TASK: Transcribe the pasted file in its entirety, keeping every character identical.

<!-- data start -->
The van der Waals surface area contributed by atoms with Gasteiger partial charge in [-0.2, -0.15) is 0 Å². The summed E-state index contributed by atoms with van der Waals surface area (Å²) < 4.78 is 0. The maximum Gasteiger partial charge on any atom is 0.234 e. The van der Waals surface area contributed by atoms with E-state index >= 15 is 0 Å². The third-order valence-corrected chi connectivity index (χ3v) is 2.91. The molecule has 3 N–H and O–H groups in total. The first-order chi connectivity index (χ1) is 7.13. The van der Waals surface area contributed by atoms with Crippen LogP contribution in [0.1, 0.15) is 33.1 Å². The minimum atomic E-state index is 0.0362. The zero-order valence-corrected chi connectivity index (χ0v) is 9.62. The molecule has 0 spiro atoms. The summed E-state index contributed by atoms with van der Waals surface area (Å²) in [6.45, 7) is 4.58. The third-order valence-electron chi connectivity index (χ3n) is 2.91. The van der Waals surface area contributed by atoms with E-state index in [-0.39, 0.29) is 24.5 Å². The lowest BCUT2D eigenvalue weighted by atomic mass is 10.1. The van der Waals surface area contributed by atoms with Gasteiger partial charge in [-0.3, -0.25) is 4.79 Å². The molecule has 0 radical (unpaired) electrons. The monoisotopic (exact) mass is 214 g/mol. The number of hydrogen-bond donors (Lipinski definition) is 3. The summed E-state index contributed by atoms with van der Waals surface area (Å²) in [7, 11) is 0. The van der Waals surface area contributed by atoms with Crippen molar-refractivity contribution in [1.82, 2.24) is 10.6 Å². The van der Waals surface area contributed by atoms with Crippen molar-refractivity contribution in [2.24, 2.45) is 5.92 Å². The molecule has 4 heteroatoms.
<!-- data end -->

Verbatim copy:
The van der Waals surface area contributed by atoms with Gasteiger partial charge in [-0.2, -0.15) is 0 Å². The summed E-state index contributed by atoms with van der Waals surface area (Å²) < 4.78 is 0. The maximum Gasteiger partial charge on any atom is 0.234 e. The van der Waals surface area contributed by atoms with E-state index >= 15 is 0 Å². The third-order valence-corrected chi connectivity index (χ3v) is 2.91. The molecule has 3 N–H and O–H groups in total. The first-order chi connectivity index (χ1) is 7.13. The van der Waals surface area contributed by atoms with Crippen LogP contribution in [0.1, 0.15) is 33.1 Å². The minimum atomic E-state index is 0.0362. The zero-order valence-corrected chi connectivity index (χ0v) is 9.62. The molecule has 0 spiro atoms. The summed E-state index contributed by atoms with van der Waals surface area (Å²) in [6.45, 7) is 4.58. The third-order valence-electron chi connectivity index (χ3n) is 2.91. The van der Waals surface area contributed by atoms with E-state index in [-0.39, 0.29) is 24.5 Å². The lowest BCUT2D eigenvalue weighted by atomic mass is 10.1. The van der Waals surface area contributed by atoms with Gasteiger partial charge in [-0.3, -0.25) is 4.79 Å². The molecule has 0 radical (unpaired) electrons. The monoisotopic (exact) mass is 214 g/mol. The number of hydrogen-bond donors (Lipinski definition) is 3. The summed E-state index contributed by atoms with van der Waals surface area (Å²) in [7, 11) is 0. The van der Waals surface area contributed by atoms with Crippen molar-refractivity contribution in [1.82, 2.24) is 10.6 Å². The van der Waals surface area contributed by atoms with Crippen molar-refractivity contribution in [2.24, 2.45) is 5.92 Å². The molecule has 4 heteroatoms.